• Daniyar Kylyzhov

BluShift Aerospace launches first commercial biofuel rocket


BluShift Aerospace, a startup based in Brunswick, Maine, has launched its first prototype rocket called the Stardust 1.0. The rocket runs on solid fuel of "biological origin".



Stardust is designed to launch nanosatellites. It is 20 feet (6 meters) high and is capable of carrying a 17 lb (8 kg) payload.



It took BluShift several tries to get Stardust 1.0 up and running. The launch attempt on January 14 was prevented by bad weather. Then the start had to be postponed due to a pressure problem in the oxidizer valve.


“Everything went perfectly. She landed exactly where we hoped and where we planned. It couldn't have been better, ”BluShift CEO Sasha Deri told reporters after the current launch.


The prototype was launched from the runway at the Loring Commerce Center in Limestone, Maine.


The company ran into some problems at launch. At first, the rocket igniter did not fire as planned. The launch was also affected by freezing temperatures and network problems during the countdown.


But by mid-day, Stardust 1.0 had soared over 4,000 feet (1,219 m), then deployed its parachute and crashed to Earth. According to Deri, the parachute burst.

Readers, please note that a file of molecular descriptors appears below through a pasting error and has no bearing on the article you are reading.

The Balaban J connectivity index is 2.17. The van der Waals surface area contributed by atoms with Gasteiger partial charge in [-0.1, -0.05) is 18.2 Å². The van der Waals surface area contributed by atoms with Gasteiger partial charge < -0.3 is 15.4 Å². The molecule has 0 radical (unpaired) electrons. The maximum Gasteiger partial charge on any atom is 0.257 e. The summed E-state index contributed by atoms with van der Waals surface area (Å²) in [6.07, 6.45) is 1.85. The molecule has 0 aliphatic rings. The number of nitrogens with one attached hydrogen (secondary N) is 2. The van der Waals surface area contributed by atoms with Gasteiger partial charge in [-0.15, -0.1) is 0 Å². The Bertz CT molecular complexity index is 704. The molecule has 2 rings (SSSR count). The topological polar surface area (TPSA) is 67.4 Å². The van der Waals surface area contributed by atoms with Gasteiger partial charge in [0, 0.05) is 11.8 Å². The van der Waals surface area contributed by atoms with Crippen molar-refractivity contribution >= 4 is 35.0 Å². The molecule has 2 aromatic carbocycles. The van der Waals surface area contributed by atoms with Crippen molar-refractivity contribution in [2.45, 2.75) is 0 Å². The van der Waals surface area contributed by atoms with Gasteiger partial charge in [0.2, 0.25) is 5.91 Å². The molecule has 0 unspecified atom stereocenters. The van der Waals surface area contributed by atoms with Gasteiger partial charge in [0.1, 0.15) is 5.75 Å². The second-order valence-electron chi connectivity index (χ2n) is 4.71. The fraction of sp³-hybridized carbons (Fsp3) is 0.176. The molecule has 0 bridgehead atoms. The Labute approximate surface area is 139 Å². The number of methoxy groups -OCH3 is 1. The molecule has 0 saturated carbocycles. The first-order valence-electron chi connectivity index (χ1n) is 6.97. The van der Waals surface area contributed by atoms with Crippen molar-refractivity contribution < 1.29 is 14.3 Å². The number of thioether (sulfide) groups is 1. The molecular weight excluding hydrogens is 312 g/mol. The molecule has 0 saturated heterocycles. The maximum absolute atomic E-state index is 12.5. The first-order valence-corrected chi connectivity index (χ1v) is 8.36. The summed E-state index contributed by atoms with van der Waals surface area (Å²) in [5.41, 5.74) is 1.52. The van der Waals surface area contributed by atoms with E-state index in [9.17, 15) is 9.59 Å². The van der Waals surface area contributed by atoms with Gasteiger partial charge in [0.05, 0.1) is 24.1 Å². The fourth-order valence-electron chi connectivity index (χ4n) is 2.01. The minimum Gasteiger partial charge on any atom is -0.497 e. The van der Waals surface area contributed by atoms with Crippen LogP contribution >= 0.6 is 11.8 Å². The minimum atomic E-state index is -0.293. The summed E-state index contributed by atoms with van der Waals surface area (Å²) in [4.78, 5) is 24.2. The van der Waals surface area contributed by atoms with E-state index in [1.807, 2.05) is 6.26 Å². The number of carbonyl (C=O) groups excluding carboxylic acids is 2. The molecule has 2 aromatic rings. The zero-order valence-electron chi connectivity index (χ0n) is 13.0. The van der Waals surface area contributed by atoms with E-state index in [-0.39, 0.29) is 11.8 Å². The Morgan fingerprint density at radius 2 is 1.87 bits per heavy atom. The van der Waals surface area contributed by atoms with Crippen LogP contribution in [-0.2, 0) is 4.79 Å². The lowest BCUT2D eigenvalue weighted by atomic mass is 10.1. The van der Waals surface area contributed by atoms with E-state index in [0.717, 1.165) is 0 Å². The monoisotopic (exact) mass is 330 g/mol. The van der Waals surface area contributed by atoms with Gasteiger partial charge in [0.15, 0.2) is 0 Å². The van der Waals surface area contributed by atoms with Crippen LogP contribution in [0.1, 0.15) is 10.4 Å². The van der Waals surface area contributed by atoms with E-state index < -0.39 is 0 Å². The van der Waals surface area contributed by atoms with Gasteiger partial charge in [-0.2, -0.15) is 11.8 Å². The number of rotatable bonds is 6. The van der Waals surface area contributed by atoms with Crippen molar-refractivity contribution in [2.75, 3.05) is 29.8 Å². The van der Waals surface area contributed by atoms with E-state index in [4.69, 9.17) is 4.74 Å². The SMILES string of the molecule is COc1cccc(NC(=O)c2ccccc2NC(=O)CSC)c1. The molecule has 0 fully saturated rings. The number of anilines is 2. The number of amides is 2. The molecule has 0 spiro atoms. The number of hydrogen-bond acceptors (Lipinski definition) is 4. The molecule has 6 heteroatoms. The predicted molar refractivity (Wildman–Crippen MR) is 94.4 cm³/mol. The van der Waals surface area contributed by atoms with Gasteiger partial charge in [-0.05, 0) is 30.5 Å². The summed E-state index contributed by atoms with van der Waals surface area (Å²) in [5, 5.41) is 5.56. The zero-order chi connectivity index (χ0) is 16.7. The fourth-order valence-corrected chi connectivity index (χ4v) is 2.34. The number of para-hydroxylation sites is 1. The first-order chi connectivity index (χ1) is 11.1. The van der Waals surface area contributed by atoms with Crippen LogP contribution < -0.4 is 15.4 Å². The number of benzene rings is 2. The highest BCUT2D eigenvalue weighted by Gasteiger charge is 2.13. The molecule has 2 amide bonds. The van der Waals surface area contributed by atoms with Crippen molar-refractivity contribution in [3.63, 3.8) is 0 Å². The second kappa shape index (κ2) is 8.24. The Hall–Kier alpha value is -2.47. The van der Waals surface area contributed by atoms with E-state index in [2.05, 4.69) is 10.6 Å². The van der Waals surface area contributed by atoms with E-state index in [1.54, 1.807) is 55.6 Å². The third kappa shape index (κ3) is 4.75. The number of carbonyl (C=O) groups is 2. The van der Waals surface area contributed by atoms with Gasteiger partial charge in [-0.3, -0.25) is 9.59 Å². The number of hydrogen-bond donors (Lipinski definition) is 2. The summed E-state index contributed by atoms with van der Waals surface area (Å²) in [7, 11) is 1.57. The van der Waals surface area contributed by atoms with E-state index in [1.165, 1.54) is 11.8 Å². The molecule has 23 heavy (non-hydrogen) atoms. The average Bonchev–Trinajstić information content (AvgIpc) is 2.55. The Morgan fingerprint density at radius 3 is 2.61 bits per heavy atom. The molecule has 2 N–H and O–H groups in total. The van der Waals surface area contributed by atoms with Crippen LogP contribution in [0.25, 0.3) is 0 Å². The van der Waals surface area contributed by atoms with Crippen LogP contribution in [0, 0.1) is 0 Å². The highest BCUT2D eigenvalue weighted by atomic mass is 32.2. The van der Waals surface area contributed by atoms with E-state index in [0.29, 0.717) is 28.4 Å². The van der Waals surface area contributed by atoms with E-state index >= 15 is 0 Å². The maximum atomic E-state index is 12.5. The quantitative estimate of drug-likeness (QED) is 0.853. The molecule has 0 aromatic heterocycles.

BluShift Aerospace was founded in 2014. The startup is working to organize regular launches of tiny satellites off the coast of Maine. “We want to become Uber in space by providing a nano launch service for nanosatellites,” Deri said ahead of the launch.


For this purpose, BluShift Aerospace has planned to build two larger suborbital missiles called Stardust 2.0 and Starless Rogue.


BluShift uses a Modular Adaptable Rocket Motor to Launch Vehicles (MARVEL) that runs on proprietary solid biofuel. The company claims it is non-toxic, carbon-neutral, and "can be purchased cheaply from farms across America." According to Deri, nitrous oxide sparged with oxygen is used as an oxidant.


BluShift now hopes to attract investor interest as the company needs to raise $ 650,000 to fund the development of Stardust 2.0 and its successors. The team members have already invested $ 500,000 of their own funds into the project and won a NASA grant for $ 125,000, and also raised funds from the Maine Institute of Technology.


The company is also looking for a new launch site on the Maine coast to house its larger missiles. If all goes well, BluShift could launch its first Stardust 2.0 rocket by the end of the year.


Earlier, MIT researchers unveiled a fully 3D printed thruster that uses pure ion emission for propulsion. The engine emits a stream of pure ions and can be used to create thrust when launching miniature satellites.



In the fall of 2020, another Alabama-based startup, Aevum, unveiled its own small satellite launch system called the Ravn X. It's an autonomous aircraft and launch vehicle. The system is designed to deliver satellites into space every 180 minutes. Both the aircraft and the launch vehicle use jet fuel as a propellant.

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